Another liability issue concerns the “service provider”: the autonomous car will probably change the way we conceive transportation: it’s likely that car ownership will soon disappear and the man/woman inside the car will be only a user of a “liquid” service (Transportation On Request, TOR), see Jeremy Rifkin’s theories.

    I am not sure the future “TOR” providers/companies will accept full liability for third person damages. it may be easier to include the “acceptable hit and damage to passengers” answer in their Service Level Agreements…

  2. All I keep thinking of is the car employs vertical thrusters allowing a near instant stop 15 feet above the road but I understand that’s a cop-out.

    • That’s not a cop-out. The posted scenario is faulty in assuming it has all of the possible answers and that we should have to limit our response to the situation by those already thought-of answers. At the same time it’s asking us to think of the autonomous car of the future (which by definition assumes new technology). Why not actually try to come up with a real solution rather than deciding to accept only bad solutions of the present mindset?

  3. Richard Shafer says

    The dumpster is still moving and will continue to. Your car will slow and stop if it needs to. Chances are the following cars will be autonomous as well, and will slow to a stop. If the car is human driven,normal rules will apply, and that car is at fault if it hits you. The A cars will have GPS and know there is a tunnel. The A car will know it has passengers and would simply hit the dumpster at a reduced speed after braking.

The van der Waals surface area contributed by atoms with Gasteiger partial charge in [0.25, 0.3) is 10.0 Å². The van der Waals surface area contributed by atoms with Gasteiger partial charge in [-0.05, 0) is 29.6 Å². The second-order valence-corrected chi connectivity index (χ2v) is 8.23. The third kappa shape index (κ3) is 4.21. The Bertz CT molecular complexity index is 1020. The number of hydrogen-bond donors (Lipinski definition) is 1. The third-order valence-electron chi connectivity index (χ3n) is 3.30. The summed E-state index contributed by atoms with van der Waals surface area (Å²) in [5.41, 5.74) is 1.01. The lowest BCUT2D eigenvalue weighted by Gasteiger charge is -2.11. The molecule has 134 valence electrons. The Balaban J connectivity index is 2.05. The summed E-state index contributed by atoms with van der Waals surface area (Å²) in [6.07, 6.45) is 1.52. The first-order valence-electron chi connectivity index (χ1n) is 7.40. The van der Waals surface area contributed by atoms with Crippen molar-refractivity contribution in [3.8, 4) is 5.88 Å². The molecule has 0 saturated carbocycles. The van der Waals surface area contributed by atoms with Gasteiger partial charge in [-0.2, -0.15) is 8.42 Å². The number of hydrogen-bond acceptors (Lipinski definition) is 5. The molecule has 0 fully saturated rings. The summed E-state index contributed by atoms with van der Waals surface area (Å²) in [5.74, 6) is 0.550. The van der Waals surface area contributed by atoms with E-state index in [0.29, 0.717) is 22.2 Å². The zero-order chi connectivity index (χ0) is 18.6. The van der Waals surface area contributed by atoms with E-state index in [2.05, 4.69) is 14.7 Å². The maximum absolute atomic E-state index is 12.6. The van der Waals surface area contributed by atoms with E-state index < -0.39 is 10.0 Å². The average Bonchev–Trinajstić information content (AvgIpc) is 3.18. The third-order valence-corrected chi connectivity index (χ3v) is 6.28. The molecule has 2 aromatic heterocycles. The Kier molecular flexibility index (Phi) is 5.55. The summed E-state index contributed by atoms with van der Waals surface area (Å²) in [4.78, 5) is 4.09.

4. Lee Butler says

    The car will stop as quickly as it can. Yes it may crash into the dumpster. Accidents will never go completely away.
    It crashes:
    The following cars will also stop, as every vehicle will be talking to each other. Only 1 car is damaged.
    Cars coming up to the incident will reroute around it or stop . Oncoming traffic also stopped when the incident happened.

    Close to the crash, each car will have recorded the incident as well. Authorities will have been called out before
    anyone gets out of their car. The involved cars will assess if Ambulance is required. If any Doctors are in the area-
    they will be alerted as well in their vehicle.

    First responders arrive on scene- with no one slowing the process, as every car will allow them to pass because they will be stopped well before they come by.

    Oncoming traffic will resume through the caution area at the same speed as determined by the traffic director.
    No stop and go or lookie loos clogging up the mess.

    After so many cars pass, oncoming cars will stop and the affected lane cars will let 10 cars go around the scene.

    Furthermore- we have a damaged vehicle unable to continue and passengers who are unhurt. The tow truck arrives and exchanges out the damaged car for a loaner car so they all can continue on, go home, or wherever.

    The garbage truck knew instantly what happened and stopped too. He was cited and had the dumpster re-secured and trash cleaned up within minutes. Police directed him to a secondary location- for evaluation and safety
    check. This is a lengthy investigation to insure it doesn’t happen again-maybe it is determined the dumpsters can never be transported this way again.

  5. Wallace Wyss says